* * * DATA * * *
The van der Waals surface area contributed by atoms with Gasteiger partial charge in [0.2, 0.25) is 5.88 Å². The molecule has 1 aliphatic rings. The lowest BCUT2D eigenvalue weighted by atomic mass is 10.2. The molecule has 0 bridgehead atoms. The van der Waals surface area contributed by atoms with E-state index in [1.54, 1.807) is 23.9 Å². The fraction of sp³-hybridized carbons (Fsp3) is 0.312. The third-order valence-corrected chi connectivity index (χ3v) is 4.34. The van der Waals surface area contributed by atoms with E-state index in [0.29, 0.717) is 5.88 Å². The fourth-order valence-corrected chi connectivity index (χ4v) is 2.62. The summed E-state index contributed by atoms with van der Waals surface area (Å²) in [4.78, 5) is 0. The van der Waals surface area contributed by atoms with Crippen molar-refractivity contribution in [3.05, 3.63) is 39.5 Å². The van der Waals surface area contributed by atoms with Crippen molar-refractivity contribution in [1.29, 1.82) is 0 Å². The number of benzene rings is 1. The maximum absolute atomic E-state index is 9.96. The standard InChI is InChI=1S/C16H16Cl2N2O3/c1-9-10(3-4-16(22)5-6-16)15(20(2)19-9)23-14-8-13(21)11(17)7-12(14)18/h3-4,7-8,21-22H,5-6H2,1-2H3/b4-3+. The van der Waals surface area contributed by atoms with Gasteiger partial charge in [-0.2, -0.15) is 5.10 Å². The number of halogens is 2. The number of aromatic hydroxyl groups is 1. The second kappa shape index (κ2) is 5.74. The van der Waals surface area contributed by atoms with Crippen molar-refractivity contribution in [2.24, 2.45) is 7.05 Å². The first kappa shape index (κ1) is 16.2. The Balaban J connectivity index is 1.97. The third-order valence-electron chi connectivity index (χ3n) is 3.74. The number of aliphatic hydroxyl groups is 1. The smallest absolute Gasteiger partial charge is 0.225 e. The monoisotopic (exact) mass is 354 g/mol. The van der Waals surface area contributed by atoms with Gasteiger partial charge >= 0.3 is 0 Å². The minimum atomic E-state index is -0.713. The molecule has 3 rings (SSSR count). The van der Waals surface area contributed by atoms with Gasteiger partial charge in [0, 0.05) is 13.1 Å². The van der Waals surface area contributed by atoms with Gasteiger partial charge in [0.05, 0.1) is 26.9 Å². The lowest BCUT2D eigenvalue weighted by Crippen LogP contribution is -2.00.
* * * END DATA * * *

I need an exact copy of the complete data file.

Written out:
The van der Waals surface area contributed by atoms with Gasteiger partial charge in [0.2, 0.25) is 5.88 Å². The molecule has 1 aliphatic rings. The lowest BCUT2D eigenvalue weighted by atomic mass is 10.2. The molecule has 0 bridgehead atoms. The van der Waals surface area contributed by atoms with E-state index in [1.54, 1.807) is 23.9 Å². The fraction of sp³-hybridized carbons (Fsp3) is 0.312. The third-order valence-corrected chi connectivity index (χ3v) is 4.34. The van der Waals surface area contributed by atoms with E-state index in [0.29, 0.717) is 5.88 Å². The fourth-order valence-corrected chi connectivity index (χ4v) is 2.62. The summed E-state index contributed by atoms with van der Waals surface area (Å²) in [4.78, 5) is 0. The van der Waals surface area contributed by atoms with Crippen molar-refractivity contribution in [3.05, 3.63) is 39.5 Å². The van der Waals surface area contributed by atoms with Crippen molar-refractivity contribution in [1.29, 1.82) is 0 Å². The number of benzene rings is 1. The maximum absolute atomic E-state index is 9.96. The standard InChI is InChI=1S/C16H16Cl2N2O3/c1-9-10(3-4-16(22)5-6-16)15(20(2)19-9)23-14-8-13(21)11(17)7-12(14)18/h3-4,7-8,21-22H,5-6H2,1-2H3/b4-3+. The van der Waals surface area contributed by atoms with Gasteiger partial charge in [-0.2, -0.15) is 5.10 Å². The number of halogens is 2. The number of aromatic hydroxyl groups is 1. The second kappa shape index (κ2) is 5.74. The van der Waals surface area contributed by atoms with Crippen molar-refractivity contribution in [2.24, 2.45) is 7.05 Å². The first kappa shape index (κ1) is 16.2. The Balaban J connectivity index is 1.97. The third-order valence-electron chi connectivity index (χ3n) is 3.74. The number of aliphatic hydroxyl groups is 1. The smallest absolute Gasteiger partial charge is 0.225 e. The monoisotopic (exact) mass is 354 g/mol. The van der Waals surface area contributed by atoms with Gasteiger partial charge >= 0.3 is 0 Å². The minimum atomic E-state index is -0.713. The molecule has 3 rings (SSSR count). The van der Waals surface area contributed by atoms with Gasteiger partial charge in [0, 0.05) is 13.1 Å². The van der Waals surface area contributed by atoms with Gasteiger partial charge in [0.05, 0.1) is 26.9 Å². The lowest BCUT2D eigenvalue weighted by Crippen LogP contribution is -2.00.